Coffee consumption in China still remains low, and there is a significant growth potential.
Java House, East Africa’s largest coffee shop chain, is planning to sell its premium coffee in China, a market with a rapidly growing number of coffee drinkers.
The Nairobi, Kenya-based chain has signed a distribution agreement with Greechain International Ltd, a Shanghai-based logistics company.
Starting later this year, Java House will export a total of 10 to 15 metric tons of products to China every month, including coffee beans, coffee powder and tea leaves.
By the end of the year, a Java House and Greechain joint venture is expected to be launched in the free trade zone area of Shanghai, and the two companies will open the first coffee shop selling African coffee in the city.
“High-quality Kenyan coffee has premium fruit acids and strong flavors. We will sell the best African coffee in China, and we plan to later open more such coffee houses in Beijing, Guangzhou and Shenzhen,” said Du Gongming, general manager of Greechain.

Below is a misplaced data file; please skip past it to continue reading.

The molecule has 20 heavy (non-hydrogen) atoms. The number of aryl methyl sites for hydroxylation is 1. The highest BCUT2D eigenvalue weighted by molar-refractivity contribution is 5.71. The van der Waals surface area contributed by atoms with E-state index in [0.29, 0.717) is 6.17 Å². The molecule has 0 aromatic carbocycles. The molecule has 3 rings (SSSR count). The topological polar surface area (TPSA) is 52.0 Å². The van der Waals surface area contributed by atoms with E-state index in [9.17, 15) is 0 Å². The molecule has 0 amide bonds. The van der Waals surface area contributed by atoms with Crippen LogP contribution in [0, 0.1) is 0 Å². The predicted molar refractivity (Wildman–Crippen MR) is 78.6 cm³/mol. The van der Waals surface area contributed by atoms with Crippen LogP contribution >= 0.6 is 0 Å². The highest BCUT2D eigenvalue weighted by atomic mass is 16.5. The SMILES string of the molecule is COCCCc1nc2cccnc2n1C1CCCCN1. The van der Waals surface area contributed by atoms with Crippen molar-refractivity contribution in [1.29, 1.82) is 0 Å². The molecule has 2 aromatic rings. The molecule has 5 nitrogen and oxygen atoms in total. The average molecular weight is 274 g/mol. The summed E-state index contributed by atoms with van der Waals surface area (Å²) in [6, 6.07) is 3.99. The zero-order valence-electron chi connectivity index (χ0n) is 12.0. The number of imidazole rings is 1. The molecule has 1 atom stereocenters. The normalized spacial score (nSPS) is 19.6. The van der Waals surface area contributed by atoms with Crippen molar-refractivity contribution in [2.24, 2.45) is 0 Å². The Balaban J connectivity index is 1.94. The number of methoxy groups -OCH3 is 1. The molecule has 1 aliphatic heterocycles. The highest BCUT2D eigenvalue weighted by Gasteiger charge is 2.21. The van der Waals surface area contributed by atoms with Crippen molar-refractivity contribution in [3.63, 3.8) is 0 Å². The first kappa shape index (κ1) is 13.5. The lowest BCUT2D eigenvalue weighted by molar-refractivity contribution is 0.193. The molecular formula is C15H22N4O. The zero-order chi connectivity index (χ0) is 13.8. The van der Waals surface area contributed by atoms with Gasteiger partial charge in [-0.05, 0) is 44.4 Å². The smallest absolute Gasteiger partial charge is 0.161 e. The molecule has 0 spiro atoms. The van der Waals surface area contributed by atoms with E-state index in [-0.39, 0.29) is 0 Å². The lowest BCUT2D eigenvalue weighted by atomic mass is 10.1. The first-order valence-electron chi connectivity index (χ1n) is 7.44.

“We will sell African coffee that is affordable to most Chinese consumers, and run a cost-efficient model. Our prices will be cheaper than Starbucks and Costa Coffee,” Du said.
Greechain’s network spans multiple industrial cities and ports in China and Africa.
“We have been doing business in Africa for more than a decade. Africa has some premium quality products, but they don’t have channels to sell them to overseas markets. A lot of African products will appear in China for the first time,” Du said.
Founded in 1999, Java House now operates 57 chain coffee shops in Kenya, Uganda and Rwanda.
With mountainous terrain and plateaus with cool climates, many regions in Africa are ideal for growing coffee. But, the quality of local coffee has long been affected by pests, diseases and climate change, and the recent decline in global coffee prices has significantly weakened the competitiveness of the coffee industry in Africa.
Now, Java House is eyeing the Chinese market to help fuel its growth.
“The improvement of China’s national income level is expected to promote the per capita consumption of coffee. Coffee consumption in China still remains low, and there is a significant growth potential,” said Neil Wang, president of consulting company Frost &Sullivan in China.
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